A new Tamil film, Oru Pakka Kathai (one side of the story) landed on an OTT platform last week. The film has an offbeat plot — what happens to a young, middle-class girl when she gets pregnant without being with a man? It is not such an outrageous premise apparently as fatherless pregnancies, or what is known as ‘virgin births’, are common in Nature.
This has been reported a few years ago in scientific journals, along with the case of a lone female shark in an aquarium, which had inexplicably got pregnant.
This shark story in the news had piqued the interest of Chennai director-writer Balaji Tharaneetharan, who loves unusual plots. His first film, the well-received Naaduvala Konja Pakkatha Kaanom (NKPK) was about a young man (played by a raw Vijay Sethupathi) who loses his memory a day before his wedding; while in his Seethakaathi, a dead veteran stage actor ingeniously continues to act and live on, with his soul inhabiting his former co-actors. His movies are not your regular revenge or horror Tamil film drama.
In the strange times we live in, Tharaneetharan’s off-the-wall theme around a virgin birth does not strike you as being odd. And, his trademark style of telling a story — which may seem painstakingly drawn-out in places — is peppered with delightful moments.
He is clearly a master at capturing a middle-class household milieu and crafting comic scenes from simple situations. In his latest outing Oru Pakka Kathai‘, Tharaneetharan shows that he is adept at handling children, too — and comes up with an entertaining comedy track steered by two school kids. One of them believes he is an avatar of god and conveys this closely-guarded secret to his school friend, who is suitably wonder-struck at this divine miracle!
In an interview with The Federal, Tharaneetharan admits he is most comfortable directing children. “I find it is easy to work with kids. Though, the core of Oru Pakka Kathai’s story is about virgin birth and avataram (incarnation of God), I introduced this parallel track. This track, in fact, stems from my own childhood — I remember watching the Ramayan serial on TV and for a long time, I used to childishly imagine that I could be an avataram,” says the director, with a dash of impishness.
It is this natural flair for feistiness which pops up in all his films. The characters in his films are also clean, fair-minded people firmly rooted to the ground. In Oru Pakka Kathai, the boy (Kalidas Jayaram) never questions the fidelity of his girlfriend (Megha Akash) who miraculously becomes pregnant. There are no such discordant notes at all. However, Oru Pakka Kathai falters in the second half, as it wades into the realm of superstition and blind faith, which may end up costing a child’s life. It plods on at a ponderous pace, as the characters, too, do not react to the turns and twists in the plot in any significant way.
Tharaneetharan admits that he could have handled the second half better. But, when asked if the film carries a message, he replies, “There is bound to be confusion when you introduce a topic like virgin birth. But, I was just trying to capture what would happen to a middle-class girl in love in such a situation,” he explains. In the film, a religious mutt takes away the little girl from her doting parents staking their claim over her since they consider her to be a goddess.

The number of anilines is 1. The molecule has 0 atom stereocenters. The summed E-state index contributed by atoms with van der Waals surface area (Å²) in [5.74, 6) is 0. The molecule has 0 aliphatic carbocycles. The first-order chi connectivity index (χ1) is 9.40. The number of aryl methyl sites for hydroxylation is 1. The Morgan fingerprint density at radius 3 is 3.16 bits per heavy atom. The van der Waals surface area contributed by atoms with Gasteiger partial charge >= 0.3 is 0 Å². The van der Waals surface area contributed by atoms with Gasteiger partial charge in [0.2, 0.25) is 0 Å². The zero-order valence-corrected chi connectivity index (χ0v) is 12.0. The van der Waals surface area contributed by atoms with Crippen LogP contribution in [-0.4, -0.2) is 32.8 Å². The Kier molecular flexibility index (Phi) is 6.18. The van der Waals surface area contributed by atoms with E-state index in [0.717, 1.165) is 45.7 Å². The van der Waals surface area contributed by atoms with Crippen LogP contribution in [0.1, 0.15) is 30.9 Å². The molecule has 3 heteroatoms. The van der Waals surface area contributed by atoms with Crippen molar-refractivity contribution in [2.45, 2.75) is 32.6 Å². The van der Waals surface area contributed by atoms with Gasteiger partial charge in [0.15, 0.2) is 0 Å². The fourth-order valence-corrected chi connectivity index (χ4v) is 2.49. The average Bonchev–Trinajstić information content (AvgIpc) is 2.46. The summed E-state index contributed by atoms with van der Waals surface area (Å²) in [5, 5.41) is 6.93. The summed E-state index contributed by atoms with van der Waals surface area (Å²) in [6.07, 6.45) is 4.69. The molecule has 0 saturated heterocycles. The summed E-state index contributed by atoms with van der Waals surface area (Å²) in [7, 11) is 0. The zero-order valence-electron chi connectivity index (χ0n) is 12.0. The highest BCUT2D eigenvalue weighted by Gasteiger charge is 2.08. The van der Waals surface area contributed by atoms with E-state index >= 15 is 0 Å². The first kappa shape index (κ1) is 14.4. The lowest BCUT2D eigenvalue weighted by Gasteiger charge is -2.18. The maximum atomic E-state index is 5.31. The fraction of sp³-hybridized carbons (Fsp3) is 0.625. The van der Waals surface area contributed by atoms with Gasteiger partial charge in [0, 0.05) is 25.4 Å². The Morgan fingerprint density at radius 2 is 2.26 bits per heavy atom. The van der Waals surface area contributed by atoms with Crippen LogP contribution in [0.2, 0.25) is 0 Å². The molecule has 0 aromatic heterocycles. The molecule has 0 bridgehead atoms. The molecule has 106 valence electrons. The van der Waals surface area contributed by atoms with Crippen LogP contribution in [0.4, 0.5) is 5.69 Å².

Striving to side-step controversial issues, the director adds, “I am not trying to convey any message through my film. It is up to the audience to come up with a conclusion. However, there is a fine line between belief in god and superstition. Both are different things, but most of the time we approach situations with our belief systems. We need to rise above that and look at issues for what they are. I agree that we cannot force our beliefs on anyone as well. Frankly, there are no easy answers to all of this,” he says.
Tharaneetharan, an alumnus from the MGR Madras Film Institute, however, is vocal about curbing the creative freedom of a filmmaker. “You cannot tell a filmmaker not to make a certain kind of film. The filmmaker should have his own sense of responsibility but you cannot stop anyone from making a film,” he states firmly. OTT platforms have indeed come to the rescue of filmmakers, he agrees.
“OTT platforms have opened the doors wide for filmmakers to explore all kinds of themes, including sensitive subjects like honour killing. And, it is because of OTT platforms that a film like Oru Pakka Kathai, too, got life. The year has ended on a positive note for me,” he says happily. Tamil cinema is in a good space today, asserts Tharaneetharan, who is a fan of Tamil directors such as Balu Mahendra and Bhagyaraj.
“Today, you can do any kind of cinema. Look at me, I was able to do the films I wanted. It is up to me now to take this forward,” he says. His next project has nothing to do with the extraordinary or the bizarre. Instead, he hopes to bring to the fore the day-to-day dramas in the life of an ordinary man leading an ordinary life. Let’s hope, he continues to keep the laughs coming!